VU
Antipodes Parakeet Cyanoramphus unicolor



Justification

Justification of Red List Category
Chance introductions of carnivorous mammals to the tiny predator-free islands where this species lives could quickly impact it. It is therefore classified as Vulnerable.

Population justification
The population is estimated to number 2,000-3,000 mature individuals.

Trend justification
There are no new data on population trends, but the population is suspected to be stable.

Distribution and population

Cyanoramphus unicolor is endemic to the uninhabited and protected islands of the Antipodes, New Zealand. It is common on the main island (20 km2) and Bollons Island (0.5 km2), and occurs in small numbers on Leeward (0.1 km2), Inner Windward (0.1 km2) and Archway (0.1 km2) islets. In 1978, the population was estimated at 2,000-3,000 birds (Taylor 1985). Recent (2013) population estimates (Elliott et al. 2015) give an estimated point estimate of 2142 birds suggesting that the population is stable.

Ecology

It is found throughout the island habitats, but is most common in the tall, tussock grassland and sedges, particularly near the coast, in well vegetated gullies and near substantial penguin colonies (Greene 1999, Greene and Miskelly 2014, Elliott et al. 2015). The leaves of these grasses form the main part of the species's diet, supplemented with seeds, berries, flowers, carrion and small storm petrels which they are known to kill (Taylor 1985, Greene 1999, Greene and Miskelly 2014, Elliott et al. 2015). It nests in underground burrows, often more than one metre long, in tussock or sedge (Taylor 1985, Greene 1999). In captivity, clutch-size is between five and six, but only one to three fledged young are generally seen with adults in the wild. A single nest has been located in the wild containing 5 eggs (Greene 1999). Young probably start breeding at one year of age. Birds may be quite long-lived - two recaptures from Antipodes Island were at least 10 years old (Heather and Robertson 2015).

Threats

Introduced mice may compete for food (A. D. Roberts in litt. 1999). The accidental introduction of predators, such as rats Rattus spp., cats and mustelids Mustela spp., is a potential threat.  Known to hybridise with Reischek’s parakeets in captivity.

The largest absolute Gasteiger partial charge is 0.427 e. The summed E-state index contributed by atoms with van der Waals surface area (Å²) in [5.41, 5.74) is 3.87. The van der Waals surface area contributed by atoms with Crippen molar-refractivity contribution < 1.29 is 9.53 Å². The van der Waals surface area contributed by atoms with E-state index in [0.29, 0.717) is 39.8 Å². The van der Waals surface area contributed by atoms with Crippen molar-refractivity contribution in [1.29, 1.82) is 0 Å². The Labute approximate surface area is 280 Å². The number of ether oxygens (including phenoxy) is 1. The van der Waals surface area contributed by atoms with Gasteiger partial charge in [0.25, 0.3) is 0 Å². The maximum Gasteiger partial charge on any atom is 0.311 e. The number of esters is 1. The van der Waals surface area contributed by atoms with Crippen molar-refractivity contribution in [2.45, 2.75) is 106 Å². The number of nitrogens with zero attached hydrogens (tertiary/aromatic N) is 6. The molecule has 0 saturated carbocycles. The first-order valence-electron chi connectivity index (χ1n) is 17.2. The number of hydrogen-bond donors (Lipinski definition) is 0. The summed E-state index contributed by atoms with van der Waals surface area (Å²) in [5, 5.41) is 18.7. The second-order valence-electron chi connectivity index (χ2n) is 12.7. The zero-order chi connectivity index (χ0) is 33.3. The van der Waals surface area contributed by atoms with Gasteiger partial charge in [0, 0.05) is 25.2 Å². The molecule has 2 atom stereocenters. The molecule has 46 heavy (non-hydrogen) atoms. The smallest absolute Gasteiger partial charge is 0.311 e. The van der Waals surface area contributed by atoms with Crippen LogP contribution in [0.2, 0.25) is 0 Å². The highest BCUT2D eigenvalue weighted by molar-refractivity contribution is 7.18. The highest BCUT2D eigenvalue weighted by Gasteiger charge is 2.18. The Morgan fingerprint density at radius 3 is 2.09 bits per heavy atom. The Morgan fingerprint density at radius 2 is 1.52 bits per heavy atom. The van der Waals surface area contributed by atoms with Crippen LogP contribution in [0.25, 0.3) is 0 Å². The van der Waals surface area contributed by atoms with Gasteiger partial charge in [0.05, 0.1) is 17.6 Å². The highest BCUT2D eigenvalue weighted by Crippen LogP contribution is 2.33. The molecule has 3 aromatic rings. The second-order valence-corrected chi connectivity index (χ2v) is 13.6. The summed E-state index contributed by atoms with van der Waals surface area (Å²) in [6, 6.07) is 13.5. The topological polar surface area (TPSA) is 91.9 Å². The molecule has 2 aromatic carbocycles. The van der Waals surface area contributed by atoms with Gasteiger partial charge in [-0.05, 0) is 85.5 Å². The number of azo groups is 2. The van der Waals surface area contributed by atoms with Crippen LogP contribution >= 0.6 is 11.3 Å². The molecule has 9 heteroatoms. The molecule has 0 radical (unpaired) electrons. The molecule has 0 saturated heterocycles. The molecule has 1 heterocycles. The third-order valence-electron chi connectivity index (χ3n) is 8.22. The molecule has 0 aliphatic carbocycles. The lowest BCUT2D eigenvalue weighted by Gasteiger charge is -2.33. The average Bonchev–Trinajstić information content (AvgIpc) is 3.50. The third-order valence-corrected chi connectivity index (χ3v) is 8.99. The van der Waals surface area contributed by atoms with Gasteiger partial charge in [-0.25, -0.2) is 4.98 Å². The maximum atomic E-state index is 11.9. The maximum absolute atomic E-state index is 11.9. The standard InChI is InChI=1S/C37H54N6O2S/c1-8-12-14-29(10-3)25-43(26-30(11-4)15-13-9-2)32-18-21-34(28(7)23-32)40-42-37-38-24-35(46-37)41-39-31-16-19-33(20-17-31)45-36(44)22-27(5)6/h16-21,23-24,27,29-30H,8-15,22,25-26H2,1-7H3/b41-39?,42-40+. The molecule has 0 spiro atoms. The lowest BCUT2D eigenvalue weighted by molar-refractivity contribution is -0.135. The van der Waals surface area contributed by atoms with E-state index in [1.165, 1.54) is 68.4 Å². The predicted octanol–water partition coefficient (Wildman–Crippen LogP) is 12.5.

Conservation actions

Conservation Actions Underway
CITES Appendix II. The Antipodes Islands are nature reserves, and landing is strictly by permit only. Eradication of mice from the Antipodes was attempted in 2016 and success of this operation will be confirmed (or not) in 2018 (Department of Conservation 2016). Regular monitoring of the C. forbesi population has been underway since 2013 in preparation for the eradication attempt (T. Greene in litt. 2016).


Identification

32 cm. Plump, almost all-green parrot. Green head, body with blue wing-coverts, and some flight feathers. Similar spp. Red-crowned Parakeet C. novaezelandiae has red crown, patch behind eye. Voice Wide range of chattering calls, lower-pitched than other Cyanoramphus species.

Acknowledgements

Text account compilers
Benstead, P., Khwaja, N., Mahood, S., McClellan, R., Taylor, J., Stringer, C.

Contributors
Weeber, B., Greene, T., Roberts, A.


Recommended citation
BirdLife International (2021) Species factsheet: Cyanoramphus unicolor. Downloaded from http://www.birdlife.org on 08/03/2021. Recommended citation for factsheets for more than one species: BirdLife International (2021) IUCN Red List for birds. Downloaded from http://www.birdlife.org on 08/03/2021.